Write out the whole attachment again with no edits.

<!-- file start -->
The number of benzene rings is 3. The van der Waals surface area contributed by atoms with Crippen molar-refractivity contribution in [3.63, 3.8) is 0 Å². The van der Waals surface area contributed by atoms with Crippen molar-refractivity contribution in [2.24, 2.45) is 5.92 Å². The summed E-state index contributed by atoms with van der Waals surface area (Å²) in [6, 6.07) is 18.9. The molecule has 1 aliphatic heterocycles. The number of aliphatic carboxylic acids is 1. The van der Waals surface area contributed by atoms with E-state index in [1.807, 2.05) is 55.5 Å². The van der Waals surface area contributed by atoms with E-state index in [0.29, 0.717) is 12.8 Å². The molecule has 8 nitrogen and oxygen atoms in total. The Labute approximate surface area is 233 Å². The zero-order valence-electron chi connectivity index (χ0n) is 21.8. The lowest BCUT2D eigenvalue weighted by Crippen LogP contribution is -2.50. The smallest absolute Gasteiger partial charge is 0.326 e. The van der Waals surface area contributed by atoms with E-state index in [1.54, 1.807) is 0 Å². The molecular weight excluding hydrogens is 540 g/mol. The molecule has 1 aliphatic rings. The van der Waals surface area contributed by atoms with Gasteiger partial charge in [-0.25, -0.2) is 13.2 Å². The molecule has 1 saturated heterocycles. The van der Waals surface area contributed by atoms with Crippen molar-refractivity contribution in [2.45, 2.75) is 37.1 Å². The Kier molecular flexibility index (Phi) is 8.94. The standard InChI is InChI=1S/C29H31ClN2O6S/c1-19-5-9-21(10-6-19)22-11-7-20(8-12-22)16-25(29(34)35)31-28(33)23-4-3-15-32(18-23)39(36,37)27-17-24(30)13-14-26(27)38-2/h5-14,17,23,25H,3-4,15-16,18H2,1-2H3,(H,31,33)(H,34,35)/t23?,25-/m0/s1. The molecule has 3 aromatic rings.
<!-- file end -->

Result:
The number of benzene rings is 3. The van der Waals surface area contributed by atoms with Crippen molar-refractivity contribution in [3.63, 3.8) is 0 Å². The van der Waals surface area contributed by atoms with Crippen molar-refractivity contribution in [2.24, 2.45) is 5.92 Å². The summed E-state index contributed by atoms with van der Waals surface area (Å²) in [6, 6.07) is 18.9. The molecule has 1 aliphatic heterocycles. The number of aliphatic carboxylic acids is 1. The van der Waals surface area contributed by atoms with E-state index in [1.807, 2.05) is 55.5 Å². The van der Waals surface area contributed by atoms with E-state index in [0.29, 0.717) is 12.8 Å². The molecule has 8 nitrogen and oxygen atoms in total. The Labute approximate surface area is 233 Å². The zero-order valence-electron chi connectivity index (χ0n) is 21.8. The lowest BCUT2D eigenvalue weighted by Crippen LogP contribution is -2.50. The smallest absolute Gasteiger partial charge is 0.326 e. The van der Waals surface area contributed by atoms with E-state index in [1.54, 1.807) is 0 Å². The molecular weight excluding hydrogens is 540 g/mol. The molecule has 1 aliphatic rings. The van der Waals surface area contributed by atoms with Gasteiger partial charge in [-0.25, -0.2) is 13.2 Å². The molecule has 1 saturated heterocycles. The van der Waals surface area contributed by atoms with Crippen molar-refractivity contribution in [2.45, 2.75) is 37.1 Å². The Kier molecular flexibility index (Phi) is 8.94. The standard InChI is InChI=1S/C29H31ClN2O6S/c1-19-5-9-21(10-6-19)22-11-7-20(8-12-22)16-25(29(34)35)31-28(33)23-4-3-15-32(18-23)39(36,37)27-17-24(30)13-14-26(27)38-2/h5-14,17,23,25H,3-4,15-16,18H2,1-2H3,(H,31,33)(H,34,35)/t23?,25-/m0/s1. The molecule has 3 aromatic rings.